Armed members of the ruling Taliban stand guard on Thursday near a mosque in Kabul, Afghanistan, that was targeted by a suicide attack. Authorities said that nearly two dozen people were killed in the explosion. Photo by EPA-EFE
Aug. 18 (UPI) -- Authorities said Thursday that a suicide bombing that targeted a mosque in Afghanistan's capital has killed almost two dozen people, including a prominent Muslim cleric, and the death toll may yet rise again.
The attack occurred during evening prayers at the Kabul mosque on Wednesday. Police initially reported only a few dead, but the figure rose substantially early on Thursday.
Authorities say that at least 21 people died in the blast and dozens were wounded.
The attack -- which targeted the Siddiquiya Mosque in Kabul's Kher Khanna neighborhood -- killed Amir Mohammad Kabuli, one of the country's pre-eminent clerics.
Emergency officials said that several children were among the survivors. But authorities said the death toll is likely to rise again as they go through the debris from the blast.
No group immediately claimed responsibility for the attack, but suspicion pointed to ISIS-K, a militant offshoot of the Islamic State operating in Afghanistan. The group has ramped up attacks across Afghanistan since U.S. forces withdrew from the country a year ago.
The extremist group has been a problem for the Taliban leadership since it returned to power last August during the U.S. withdrawal, as bombings and other attacks continue to keep the fledgling government off balance.
Last week, the group claimed responsibility for killing a Taliban religious leader at his church in Kabul. It was also responsible for two coordinated attacks in the capital last summer that killed 13 U.S. Marines during the American military evacuation.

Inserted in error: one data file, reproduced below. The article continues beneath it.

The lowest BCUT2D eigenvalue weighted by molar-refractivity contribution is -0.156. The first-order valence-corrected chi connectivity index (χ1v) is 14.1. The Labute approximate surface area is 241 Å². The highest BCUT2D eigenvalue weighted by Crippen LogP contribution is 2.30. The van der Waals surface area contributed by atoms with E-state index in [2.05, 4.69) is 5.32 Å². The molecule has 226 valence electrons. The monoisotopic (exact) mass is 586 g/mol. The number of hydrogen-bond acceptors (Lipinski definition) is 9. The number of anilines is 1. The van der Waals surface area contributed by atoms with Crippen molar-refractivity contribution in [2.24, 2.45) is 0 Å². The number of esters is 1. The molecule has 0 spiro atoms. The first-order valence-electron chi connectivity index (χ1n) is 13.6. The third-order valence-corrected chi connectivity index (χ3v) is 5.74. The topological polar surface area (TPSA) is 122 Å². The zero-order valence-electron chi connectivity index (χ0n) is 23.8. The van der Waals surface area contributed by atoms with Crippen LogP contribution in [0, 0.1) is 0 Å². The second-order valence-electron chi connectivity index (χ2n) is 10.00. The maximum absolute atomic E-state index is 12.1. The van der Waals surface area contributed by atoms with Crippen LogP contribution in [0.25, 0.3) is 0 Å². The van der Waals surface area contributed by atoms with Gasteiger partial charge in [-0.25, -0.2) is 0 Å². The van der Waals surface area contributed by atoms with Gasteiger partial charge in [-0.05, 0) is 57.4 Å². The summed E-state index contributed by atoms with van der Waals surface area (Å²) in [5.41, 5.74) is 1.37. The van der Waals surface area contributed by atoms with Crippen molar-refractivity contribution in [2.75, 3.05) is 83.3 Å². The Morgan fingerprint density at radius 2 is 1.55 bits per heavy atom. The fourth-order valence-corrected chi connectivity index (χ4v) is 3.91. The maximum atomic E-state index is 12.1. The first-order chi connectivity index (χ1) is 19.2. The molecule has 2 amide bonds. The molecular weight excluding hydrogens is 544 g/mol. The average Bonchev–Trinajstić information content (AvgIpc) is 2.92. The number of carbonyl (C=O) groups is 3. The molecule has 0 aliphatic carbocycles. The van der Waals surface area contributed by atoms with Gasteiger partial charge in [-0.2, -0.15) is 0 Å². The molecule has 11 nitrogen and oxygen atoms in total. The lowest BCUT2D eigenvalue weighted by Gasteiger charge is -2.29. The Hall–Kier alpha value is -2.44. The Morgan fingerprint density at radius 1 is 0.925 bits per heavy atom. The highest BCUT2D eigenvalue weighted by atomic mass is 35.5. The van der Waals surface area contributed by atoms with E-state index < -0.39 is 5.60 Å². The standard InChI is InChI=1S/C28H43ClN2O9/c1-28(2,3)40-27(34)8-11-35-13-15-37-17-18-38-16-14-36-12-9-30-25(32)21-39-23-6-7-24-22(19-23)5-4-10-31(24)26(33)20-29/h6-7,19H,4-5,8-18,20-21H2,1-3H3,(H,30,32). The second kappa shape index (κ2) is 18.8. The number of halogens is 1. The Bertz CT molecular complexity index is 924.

Former President Hamid Karzai, who led Afghanistan from 2002 to 2014, called the mosque bombing "an inhuman act by the enemies of the people of Afghanistan," according to the Afghanistan Times.
Chief Taliban spokesperson Zabihullah Mujahid also condemned the attack and said the perpetrators "will soon be brought to justice and will be punished," according to VOA News.
Many prominent voices in the country have questioned whether the Taliban government of former rebels is doing enough to curtail the bloody attacks that have plagued the country for the past year.
"In the month of August alone, we managed six mass casualties in our hospital, with a total of almost 80 patients," Stefano Sozza, Afghanistan's national emergency coordinator, said according to CNN.
"Throughout the year, we have continued to receive gunshot injuries, shrapnel injuries, stabbing injuries, and victims of mines and IED explosions on a daily basis."
On Monday, the Taliban held a celebration in front of the former U.S. Embassy in Kabul to mark the one-year anniversary of its return to power in 2021.